While the use of health and fitness tracking devices has more than doubled in the last two years, according to a nationwide survey conducted by TechnologyAdvice Research, only 25.1 percent of adults actually track their weight, diet, or exercise using a digital fitness tracker or smartphone-based app. Although this is a low number, it highlights the potential the healthcare industry has to boost wearable adoption.

“Healthcare providers and health insurance companies are two of the largest stakeholders in the promotion of fitness tracking devices, and they have an opportunity to greatly influence their use,” said the report’s author, TechnologyAdvice Content Manager Cameron Graham. The study showed that nearly half of those not using wearable health trackers would be more likely to use one if it was provided free by their physician or health insurance company.

Few Barriers

This survey also revealed that there are few real barriers to using health wearables, as almost half of respondents (43.7 percent) did not have a specific reason for not tracking their fitness. “These results suggest that if healthcare providers worked in tandem with health insurance companies, both stakeholders could benefit from the collected population health data. Adoption rates of health wearables could increase if their use was incentivized by the healthcare community,” Graham said.

Incentives for Using Health Wearables

Offering free wearables may not be the only incentive that health insurance companies can use to encourage fitness tracking adoption. According to TechnologyAdvice’s study, 57.1 percent of adults who currently don’t use health wearables said that the possibility of lower health insurance premiums would make them more likely to use such devices. This is an 11 percent jump from respondents who stated that they would use a fitness tracker if it was given to them for free. This increase shows that individuals are more willing to use fitness trackers when presented with monetary incentives from the same company.

As wearables use continues to increase, there are opportunities for health insurance providers and their clients to collaborate in order for both parties to realize the benefits of wearable technology. Such behavior and incentives may help exponentially grow the wearable device market in the near future, especially if they can be incorporated into medical software.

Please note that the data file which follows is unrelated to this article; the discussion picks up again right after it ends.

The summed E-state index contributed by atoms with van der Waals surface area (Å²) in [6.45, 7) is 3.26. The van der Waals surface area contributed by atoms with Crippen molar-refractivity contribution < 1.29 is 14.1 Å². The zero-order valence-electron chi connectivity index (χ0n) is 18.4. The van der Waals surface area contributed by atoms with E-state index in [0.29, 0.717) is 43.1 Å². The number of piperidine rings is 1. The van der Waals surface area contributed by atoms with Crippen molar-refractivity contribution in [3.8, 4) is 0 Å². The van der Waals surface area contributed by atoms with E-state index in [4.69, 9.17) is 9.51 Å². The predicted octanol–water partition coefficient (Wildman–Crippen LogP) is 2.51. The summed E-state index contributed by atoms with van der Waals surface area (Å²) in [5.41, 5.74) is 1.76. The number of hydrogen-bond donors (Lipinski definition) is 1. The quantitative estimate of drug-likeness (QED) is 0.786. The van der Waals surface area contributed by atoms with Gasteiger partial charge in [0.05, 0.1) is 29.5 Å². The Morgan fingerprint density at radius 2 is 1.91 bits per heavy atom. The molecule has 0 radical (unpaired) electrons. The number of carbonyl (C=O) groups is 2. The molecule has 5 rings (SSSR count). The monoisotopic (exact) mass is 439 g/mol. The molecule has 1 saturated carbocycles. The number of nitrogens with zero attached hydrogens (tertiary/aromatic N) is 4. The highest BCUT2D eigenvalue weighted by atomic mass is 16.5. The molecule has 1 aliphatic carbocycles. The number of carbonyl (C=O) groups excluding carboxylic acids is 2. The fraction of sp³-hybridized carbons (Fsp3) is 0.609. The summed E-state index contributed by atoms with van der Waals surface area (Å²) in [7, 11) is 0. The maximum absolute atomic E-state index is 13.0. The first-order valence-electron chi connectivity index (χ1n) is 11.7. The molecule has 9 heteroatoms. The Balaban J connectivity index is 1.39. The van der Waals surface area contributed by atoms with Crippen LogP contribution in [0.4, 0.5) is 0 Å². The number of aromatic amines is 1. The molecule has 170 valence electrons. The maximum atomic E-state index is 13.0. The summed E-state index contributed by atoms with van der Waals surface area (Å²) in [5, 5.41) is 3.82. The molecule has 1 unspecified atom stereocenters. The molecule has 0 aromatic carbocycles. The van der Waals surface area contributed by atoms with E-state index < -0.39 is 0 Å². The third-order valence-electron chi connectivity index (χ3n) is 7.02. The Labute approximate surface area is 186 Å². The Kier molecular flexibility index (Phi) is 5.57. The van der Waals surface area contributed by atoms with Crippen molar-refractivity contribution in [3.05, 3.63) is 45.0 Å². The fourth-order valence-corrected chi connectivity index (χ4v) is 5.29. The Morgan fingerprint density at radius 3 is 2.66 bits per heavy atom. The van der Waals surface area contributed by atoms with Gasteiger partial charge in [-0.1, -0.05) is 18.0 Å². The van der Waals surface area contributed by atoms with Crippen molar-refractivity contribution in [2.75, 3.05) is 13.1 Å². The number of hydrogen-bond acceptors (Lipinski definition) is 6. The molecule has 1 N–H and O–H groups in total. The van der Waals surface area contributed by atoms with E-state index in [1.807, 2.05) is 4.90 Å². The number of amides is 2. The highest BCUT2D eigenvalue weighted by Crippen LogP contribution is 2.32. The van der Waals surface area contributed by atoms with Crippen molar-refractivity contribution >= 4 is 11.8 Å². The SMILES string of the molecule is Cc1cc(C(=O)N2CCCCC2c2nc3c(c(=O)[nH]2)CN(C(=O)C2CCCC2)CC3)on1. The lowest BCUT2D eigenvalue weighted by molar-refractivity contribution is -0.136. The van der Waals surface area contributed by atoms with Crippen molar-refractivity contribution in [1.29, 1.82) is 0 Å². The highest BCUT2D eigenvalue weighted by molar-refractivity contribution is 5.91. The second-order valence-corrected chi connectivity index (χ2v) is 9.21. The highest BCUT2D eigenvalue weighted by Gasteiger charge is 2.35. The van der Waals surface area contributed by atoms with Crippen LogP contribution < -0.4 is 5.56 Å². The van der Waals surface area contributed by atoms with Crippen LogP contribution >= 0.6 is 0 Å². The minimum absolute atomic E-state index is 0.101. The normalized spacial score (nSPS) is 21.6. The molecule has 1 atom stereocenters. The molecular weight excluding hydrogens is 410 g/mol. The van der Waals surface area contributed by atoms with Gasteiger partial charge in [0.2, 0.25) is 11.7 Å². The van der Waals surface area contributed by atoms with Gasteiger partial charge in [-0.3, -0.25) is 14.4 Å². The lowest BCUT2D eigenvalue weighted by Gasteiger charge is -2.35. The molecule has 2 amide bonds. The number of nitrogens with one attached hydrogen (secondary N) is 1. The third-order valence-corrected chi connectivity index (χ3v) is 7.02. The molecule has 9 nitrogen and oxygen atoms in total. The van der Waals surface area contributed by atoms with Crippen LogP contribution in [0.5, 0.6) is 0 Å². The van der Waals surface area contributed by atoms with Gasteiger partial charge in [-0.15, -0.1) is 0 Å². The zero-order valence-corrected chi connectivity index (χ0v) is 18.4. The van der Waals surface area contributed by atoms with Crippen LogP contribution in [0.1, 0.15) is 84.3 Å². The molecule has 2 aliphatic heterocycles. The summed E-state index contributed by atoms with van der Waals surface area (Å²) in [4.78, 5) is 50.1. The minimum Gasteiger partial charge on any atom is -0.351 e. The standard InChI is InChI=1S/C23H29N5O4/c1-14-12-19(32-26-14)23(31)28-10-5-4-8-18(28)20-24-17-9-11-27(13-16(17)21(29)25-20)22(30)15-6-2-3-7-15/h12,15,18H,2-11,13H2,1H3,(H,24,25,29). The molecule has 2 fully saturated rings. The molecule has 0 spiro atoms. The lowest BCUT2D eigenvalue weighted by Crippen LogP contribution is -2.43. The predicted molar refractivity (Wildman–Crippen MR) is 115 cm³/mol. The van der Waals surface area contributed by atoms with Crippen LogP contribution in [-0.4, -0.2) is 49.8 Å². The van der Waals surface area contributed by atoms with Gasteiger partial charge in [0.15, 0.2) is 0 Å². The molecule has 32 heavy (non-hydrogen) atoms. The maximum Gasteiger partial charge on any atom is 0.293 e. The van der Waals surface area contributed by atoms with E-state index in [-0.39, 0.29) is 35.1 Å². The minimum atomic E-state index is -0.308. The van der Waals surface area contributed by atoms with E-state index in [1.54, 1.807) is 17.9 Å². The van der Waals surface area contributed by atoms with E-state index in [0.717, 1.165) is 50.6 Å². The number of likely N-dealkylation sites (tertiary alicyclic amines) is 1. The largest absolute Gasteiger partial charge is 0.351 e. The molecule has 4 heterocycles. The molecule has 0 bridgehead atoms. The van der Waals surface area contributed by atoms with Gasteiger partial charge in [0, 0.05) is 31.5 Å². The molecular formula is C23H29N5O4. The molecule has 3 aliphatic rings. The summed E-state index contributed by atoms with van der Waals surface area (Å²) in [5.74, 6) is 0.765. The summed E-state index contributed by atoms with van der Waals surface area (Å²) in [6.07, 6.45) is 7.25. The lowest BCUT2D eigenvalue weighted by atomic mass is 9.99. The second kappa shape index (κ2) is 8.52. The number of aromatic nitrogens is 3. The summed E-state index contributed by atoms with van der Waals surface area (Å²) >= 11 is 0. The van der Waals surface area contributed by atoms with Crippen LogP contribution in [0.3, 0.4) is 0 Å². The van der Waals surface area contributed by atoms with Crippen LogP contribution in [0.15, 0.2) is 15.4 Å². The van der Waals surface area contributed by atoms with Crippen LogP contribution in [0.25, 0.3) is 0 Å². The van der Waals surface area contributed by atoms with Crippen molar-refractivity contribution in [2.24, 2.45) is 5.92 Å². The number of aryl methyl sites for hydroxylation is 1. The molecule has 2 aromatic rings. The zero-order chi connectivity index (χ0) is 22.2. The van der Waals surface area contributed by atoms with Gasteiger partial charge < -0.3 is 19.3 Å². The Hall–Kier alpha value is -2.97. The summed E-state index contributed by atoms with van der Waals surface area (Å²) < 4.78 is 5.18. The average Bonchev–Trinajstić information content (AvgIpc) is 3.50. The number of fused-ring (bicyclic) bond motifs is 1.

What do you think? If you were given incentives by your health insurance provider -- would you wear a fitness tracker?

About the Author: Jenna Elkins is a media relations coordinator at TechnologyAdvice. She covers marketing automation, gamification, project management, and other emerging technology. Connect with her on LinkedIn.

Friday, June 19, 2015

This week in ePharma: Smartphones now test for HIV, detect Flu, and more!

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Shout out to Columbia University and the team of biomedical engineers!

 Did you know that now you can use a smartphone accessory that will test you for HIV and syphilis within 15 minutes? This software apps takes a finger prick of blood and within minutes detects the results. According to the article published on Columbia University website, it has been successfully tested in Rwanda and if mass produced, its manufacturing cost will be around $34, which is significantly lower than the cost of a lab equipment (which is in thousands of dollars.)


Image credit: screenshot
Are you prone to getting seasonal allergies but still desperately trying to avoid it year after year?


This new HEALTHYDAY mobile app by Johnson & Johnson (also in partnership with Tylenol, Zyrtec and others) is taking up the challenge by mapping out potentially "dangerous" neighborhoods with the most concentration of flu, cold, and allergy activity based on search queries made by users on Google, social media mentions, and doctors' alerts, all of whom are location-based. The app's smart algorithm is collecting and combining data and is making predictions towards outbursts of coughs, sneezing or domination of pollen in a neighborhood.










Image courtesy: patientslikeme.org
"Making healthcare better for everyone through sharing, support, and research" is the slogan for PatientsLikeMe - an online community of like-minded individuals concerned about health and healthcare. Everyone is welcome to share their symptoms and discuss possible treatments with other users. But how exactly PatientsLikeMe is going to make healthcare better for everyone? The answer is - by partnering with FDA! The premise is to monitor and regulate drugs based on users' reports after the drugs have been mass-produced. The idea is to have a better understanding of how medical drugs interact with people on a larger scale than the sample taken for clinical trials.


Image courtesy: www.ahaa.org
According to AHAA: The Voice of Hispanic marketing report
Hispanic population is underrepresented in terms of advertising efforts by pharmaceutical companies.
As stated by U.S. Census Bureau the Hispanic population in the United States is 54 million, representing approximately 17% of the U.S. total population. It makes it the nation's largest minority segment. However, this factor doesn't convince pharmaceutical companies to invest in advertising towards Hispanics, and the media ad spend toward this demographic target stays way below the national average.


About the author: Ksenia Newton, a Digital Marketing Assistant at IIR USA, Pharma Division, who works on various aspects of the industry including social media, marketing analysis and media. She can be reached at knewton@iirusa.com